MORE and more third-level students are being forced to work part-time jobs to get through college with their studies suffering as a result.
A majority of Kerry students are turning to part-time work as parents are finding it increasingly difficult to cover the cost of their children's college needs.
Credit Unions in Kerry have also noticed a massive spike in the numbers of applications for college loans.
Based on a survey of website prices for accommodation, The Kerryman has found that the cost of college is now close to €14,000 per year. College fees, steep rents, travel, food and books are forcing more and more Kerry students to seek part-time work and/or help from the financial institutions.
One Kerry student, who didn't wish to be named, said that the apparently tough means by which grant-aid is tested is also adding to the pressure on many families.
"I don't qualify for a grant and I think it is really unfair because we are also finding it tough paying all the college fees," the 19-year-old Tralee IT student told The Kerryman.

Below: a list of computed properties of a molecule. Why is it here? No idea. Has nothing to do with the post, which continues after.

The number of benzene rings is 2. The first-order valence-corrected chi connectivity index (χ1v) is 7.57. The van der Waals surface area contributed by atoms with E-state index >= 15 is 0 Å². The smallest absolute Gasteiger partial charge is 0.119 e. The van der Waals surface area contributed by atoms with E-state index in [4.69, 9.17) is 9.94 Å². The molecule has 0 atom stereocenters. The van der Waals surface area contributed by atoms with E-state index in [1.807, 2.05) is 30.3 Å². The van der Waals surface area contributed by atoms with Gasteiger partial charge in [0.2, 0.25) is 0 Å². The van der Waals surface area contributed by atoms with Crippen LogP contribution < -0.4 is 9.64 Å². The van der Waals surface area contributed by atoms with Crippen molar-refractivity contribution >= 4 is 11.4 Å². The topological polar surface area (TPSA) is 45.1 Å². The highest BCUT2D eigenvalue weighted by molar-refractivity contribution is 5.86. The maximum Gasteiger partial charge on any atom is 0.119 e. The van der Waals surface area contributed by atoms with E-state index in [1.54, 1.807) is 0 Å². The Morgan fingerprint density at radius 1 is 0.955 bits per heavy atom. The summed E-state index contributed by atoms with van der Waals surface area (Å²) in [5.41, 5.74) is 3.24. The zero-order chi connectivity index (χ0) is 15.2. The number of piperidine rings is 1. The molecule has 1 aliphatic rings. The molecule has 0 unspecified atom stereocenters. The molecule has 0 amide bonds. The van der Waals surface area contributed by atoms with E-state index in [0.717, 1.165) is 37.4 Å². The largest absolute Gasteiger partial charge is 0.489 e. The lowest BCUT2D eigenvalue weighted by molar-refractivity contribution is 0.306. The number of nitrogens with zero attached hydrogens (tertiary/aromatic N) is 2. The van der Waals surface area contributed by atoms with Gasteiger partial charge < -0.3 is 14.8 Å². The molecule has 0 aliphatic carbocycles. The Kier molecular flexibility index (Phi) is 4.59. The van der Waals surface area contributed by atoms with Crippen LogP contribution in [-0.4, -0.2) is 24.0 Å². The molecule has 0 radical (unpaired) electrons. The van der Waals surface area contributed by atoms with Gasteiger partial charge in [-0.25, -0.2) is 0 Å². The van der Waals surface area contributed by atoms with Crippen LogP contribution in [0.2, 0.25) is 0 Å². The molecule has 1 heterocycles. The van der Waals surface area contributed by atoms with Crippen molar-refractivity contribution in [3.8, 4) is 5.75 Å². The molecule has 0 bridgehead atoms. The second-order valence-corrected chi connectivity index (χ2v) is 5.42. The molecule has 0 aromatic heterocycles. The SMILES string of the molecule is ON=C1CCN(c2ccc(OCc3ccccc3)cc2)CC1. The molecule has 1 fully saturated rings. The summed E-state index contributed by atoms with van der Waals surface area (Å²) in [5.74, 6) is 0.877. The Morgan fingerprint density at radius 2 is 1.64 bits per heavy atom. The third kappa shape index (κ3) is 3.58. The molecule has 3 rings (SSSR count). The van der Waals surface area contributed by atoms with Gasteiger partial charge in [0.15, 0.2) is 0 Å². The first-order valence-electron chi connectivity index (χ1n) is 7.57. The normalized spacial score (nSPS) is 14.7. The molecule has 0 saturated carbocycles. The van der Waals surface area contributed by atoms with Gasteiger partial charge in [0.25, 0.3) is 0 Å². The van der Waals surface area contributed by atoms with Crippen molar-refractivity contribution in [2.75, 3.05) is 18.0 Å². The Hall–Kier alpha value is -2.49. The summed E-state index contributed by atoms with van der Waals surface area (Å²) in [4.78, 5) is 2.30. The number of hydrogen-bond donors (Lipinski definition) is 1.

"I am lucky enough to still live at home but I do feel that there should be something given to people who don't qualify for a grant as times are tough for everyone."
Former President of the Irish League of Credit Unions John O'Regan, from Causeway, said the lending institutions in Kerry have seen a sharp rise in applications for loans.
The League this week revealed that applications have increased significantly across the country.
"We are certainly seeing a significant increase in Kerry. The difficulty now is that parents are under increasing financial pressure and they are facing large accommodation and fee costs."
Students who are required to go on work placements for long periods are finding it even tougher as the work is unpaid and leaves them with little time for paid, part-time work.
"I understand that my employers are obliging me by giving me the work, but it is tough when the placement is full time because I can't get a part-time job. The placement is part of my college course and is something that I am required to do," he explained.
College student Aoife Griffin from Castleisland said that the steep rise in fuel prices is also hitting home: "The rise in petrol will affect me personally. I am in college in Cork so I drive up and down every week so it will have a big impact on me. I work part time and the money I earn will go towards the petrol I use when travelling to and from college."